"One of the things school districts keep thinking is that it's about equal participation — oh, gee, if they cut a team or fail to add a team they're in trouble," says Galles. "But the whole other aspect of Title IX is dealing with equal treatment and benefits — locker rooms, scheduling, uniforms and equipment. They just totally forget that's part of it, and I think that's where the next wave of litigation is going to be."
One thing is certain — a growing number of plaintiffs stands ready to remind them. In Virginia, the Virginia High School League is currently facing a lawsuit brought by a group of female students over a scheduling issue. Twelve plaintiffs are charging that the league's unusual system, in which girls play basketball, volleyball and tennis in different seasons depending on their school's classification, is discriminatory — in particular because classification is dependent on the size of the school and is subject to change every two years, depending on student enrollment. In the case of the plaintiffs, the athletes were attending a class-AA school, playing field hockey in the fall, volleyball in the winter and tennis in the spring. When enrollment was increased and their school was bumped up to class-AAA, which plays each of those sports in the fall, the plaintiffs were suddenly forced to choose between them. Also at issue are potentially diminished scholarships and recruiting opportunities for girls playing sports in odd seasons.
So far, debate over the merits of making sports scheduling in Virginia schools uniform for both boys and girls has been civil, although both sides remain firmly fixed in their positions. In order to prove Title IX compliance, the VHSL recently conducted a statewide survey of female athletes that showed the majority of female students actually seem to prefer things the way they are. "Under Title IX, the idea is that if you want to increase and encourage participation in athletics, you find out what the girls want and then you give it to them," says Jim Johnson, the attorney representing the VHSL in this case. "Both the Office for Civil Rights regulations and case law support this."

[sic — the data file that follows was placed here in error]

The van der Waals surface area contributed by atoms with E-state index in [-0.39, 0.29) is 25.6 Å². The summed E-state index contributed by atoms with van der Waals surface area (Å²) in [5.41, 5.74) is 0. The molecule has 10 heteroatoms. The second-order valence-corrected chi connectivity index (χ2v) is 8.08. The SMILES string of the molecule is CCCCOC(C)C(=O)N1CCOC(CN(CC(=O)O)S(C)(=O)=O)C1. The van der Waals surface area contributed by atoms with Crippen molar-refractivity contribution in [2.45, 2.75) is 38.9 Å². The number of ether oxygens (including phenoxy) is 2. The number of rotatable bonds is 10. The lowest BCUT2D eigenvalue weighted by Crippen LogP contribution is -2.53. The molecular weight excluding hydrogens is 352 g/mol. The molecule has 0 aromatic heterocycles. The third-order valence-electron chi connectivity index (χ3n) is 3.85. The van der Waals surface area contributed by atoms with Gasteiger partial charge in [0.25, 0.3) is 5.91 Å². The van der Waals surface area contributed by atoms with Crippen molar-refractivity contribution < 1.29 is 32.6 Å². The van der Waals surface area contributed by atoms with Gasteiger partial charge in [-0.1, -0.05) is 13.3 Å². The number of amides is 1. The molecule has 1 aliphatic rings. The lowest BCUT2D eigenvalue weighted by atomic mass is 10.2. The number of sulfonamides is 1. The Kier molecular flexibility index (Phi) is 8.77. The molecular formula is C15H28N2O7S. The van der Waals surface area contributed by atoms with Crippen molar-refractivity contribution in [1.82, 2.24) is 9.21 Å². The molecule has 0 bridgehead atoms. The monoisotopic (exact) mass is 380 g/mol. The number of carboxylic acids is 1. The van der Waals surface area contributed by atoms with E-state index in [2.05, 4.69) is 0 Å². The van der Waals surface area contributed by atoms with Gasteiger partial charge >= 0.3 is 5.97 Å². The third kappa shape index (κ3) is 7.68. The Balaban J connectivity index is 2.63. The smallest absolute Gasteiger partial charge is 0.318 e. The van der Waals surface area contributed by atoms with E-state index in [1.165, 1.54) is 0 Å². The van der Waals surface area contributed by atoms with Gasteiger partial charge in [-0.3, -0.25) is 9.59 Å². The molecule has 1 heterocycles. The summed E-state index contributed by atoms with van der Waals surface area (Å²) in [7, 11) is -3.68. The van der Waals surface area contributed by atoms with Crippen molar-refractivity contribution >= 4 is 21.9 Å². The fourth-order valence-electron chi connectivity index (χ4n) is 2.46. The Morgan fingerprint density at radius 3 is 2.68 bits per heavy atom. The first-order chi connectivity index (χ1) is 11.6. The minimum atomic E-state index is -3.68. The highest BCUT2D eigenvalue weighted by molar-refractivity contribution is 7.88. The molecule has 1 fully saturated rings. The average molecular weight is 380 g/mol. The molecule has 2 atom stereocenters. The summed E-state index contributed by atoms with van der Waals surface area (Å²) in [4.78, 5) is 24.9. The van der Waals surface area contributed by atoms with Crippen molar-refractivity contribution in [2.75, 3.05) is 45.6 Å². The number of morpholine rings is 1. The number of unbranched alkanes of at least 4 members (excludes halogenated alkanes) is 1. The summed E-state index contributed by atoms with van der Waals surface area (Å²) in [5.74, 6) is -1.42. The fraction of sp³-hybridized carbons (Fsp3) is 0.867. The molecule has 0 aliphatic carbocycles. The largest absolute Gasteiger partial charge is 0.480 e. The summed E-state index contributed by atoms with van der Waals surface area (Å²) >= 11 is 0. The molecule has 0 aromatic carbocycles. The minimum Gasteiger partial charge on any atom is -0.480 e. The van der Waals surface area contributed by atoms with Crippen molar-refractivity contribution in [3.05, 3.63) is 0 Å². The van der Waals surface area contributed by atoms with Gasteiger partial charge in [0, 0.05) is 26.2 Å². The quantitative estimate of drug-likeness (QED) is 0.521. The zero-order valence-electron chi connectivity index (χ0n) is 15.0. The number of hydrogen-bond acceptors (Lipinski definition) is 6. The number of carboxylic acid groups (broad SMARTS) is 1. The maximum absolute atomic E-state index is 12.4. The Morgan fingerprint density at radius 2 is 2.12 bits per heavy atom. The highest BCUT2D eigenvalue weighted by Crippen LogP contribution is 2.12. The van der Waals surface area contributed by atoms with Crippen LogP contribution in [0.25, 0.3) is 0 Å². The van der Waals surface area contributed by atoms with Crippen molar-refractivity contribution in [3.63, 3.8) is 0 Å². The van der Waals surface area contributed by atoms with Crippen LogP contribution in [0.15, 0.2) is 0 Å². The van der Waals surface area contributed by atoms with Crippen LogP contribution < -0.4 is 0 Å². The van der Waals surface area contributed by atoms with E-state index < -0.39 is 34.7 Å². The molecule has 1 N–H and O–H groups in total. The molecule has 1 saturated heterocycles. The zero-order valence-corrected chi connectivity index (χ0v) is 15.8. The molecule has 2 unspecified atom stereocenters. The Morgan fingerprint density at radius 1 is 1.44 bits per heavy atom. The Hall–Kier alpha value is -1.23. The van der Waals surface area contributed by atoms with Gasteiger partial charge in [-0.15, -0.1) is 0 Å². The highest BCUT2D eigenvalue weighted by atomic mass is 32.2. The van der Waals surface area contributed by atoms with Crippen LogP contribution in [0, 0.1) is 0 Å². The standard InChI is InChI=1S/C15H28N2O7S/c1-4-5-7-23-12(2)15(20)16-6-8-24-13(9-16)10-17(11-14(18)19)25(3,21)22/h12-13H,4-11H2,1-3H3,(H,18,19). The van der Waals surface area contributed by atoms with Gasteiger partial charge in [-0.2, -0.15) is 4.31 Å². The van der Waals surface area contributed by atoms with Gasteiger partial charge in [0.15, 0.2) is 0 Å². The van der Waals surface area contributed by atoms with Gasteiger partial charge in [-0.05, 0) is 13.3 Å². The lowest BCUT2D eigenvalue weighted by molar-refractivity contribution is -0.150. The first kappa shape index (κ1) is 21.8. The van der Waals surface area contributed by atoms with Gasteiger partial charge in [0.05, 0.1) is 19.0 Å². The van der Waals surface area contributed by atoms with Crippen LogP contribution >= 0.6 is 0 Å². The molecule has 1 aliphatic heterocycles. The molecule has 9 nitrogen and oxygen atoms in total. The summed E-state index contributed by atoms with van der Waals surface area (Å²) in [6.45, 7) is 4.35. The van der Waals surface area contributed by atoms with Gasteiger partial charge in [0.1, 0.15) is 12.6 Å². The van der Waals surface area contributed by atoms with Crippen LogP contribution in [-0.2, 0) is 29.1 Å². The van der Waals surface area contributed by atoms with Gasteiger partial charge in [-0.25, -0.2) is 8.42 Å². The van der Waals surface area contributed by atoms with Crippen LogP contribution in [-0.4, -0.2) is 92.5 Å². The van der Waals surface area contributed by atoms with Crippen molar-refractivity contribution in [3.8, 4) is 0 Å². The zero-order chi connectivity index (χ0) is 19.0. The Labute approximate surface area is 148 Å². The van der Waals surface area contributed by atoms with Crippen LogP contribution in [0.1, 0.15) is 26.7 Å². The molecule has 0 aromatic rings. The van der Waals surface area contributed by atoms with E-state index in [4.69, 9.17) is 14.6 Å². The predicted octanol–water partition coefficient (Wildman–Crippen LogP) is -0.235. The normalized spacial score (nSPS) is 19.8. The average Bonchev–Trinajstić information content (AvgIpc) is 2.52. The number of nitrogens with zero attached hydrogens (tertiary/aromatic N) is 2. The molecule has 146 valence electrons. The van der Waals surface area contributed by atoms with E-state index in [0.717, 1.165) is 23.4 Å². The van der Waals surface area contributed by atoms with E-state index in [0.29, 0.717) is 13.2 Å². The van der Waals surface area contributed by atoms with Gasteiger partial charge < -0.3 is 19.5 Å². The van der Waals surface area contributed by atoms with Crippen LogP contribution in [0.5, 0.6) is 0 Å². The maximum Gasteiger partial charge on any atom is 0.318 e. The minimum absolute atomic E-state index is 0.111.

Mary Bauer, the legal director of the ACLU's Virginia branch, which is arguing the case, isn't convinced by the VHSL's data. "We've said all along that it was likely, depending on how you asked the question, that lots of girls would say that the system was OK, because these girls are playing particular sports, and they've structured their lives around when those sports are played. That seems to them the norm," says Bauer. "But we have these girls who are going along, playing sports, and all of a sudden they're told they can no longer do that. That never happens to boys in the Virginia system. There's just no way to argue that such a system is preferable to the system boys have."
In this case, the plaintiffs may have legal precedence on their side. In 1992, a group of Arizona girls' basketball players successfully forced their state interscholastic association to change the girls' basketball season from spring to winter, so the girls could take advantage of scholarship and college recruiting opportunities.
As this is written, the Virginia case has been stayed until early June, when a judge was to set a date for trial if an agreement could not be reached. Recent case history shows that most Title IX complaints filed against high schools are settled before going to trial, but whichever way this case is decided, it looks like it may be just one of many headline-grabbing Title IX cases in 1998. Lawsuits could be filed against state athletic associations in Connecticut, Vermont and Wisconsin, where parents are petitioning school districts to add women's hockey programs.
And the wave of lawsuits isn't likely to stop at the high school level. Already, girls who are years away from becoming teenagers are attempting to expand the definition of Title IX to rectify perceived inequalities. In April, in the first Title IX lawsuit to target a municipality, a group of Los Angeles, Calif., girls who play in the West Valley Girls Softball League have sued the city for forcing them to play on substandard fields while their male Little League counterparts play on fields with electronic scoreboards and concessions stands. The youngest plaintiff in the suit is five years old.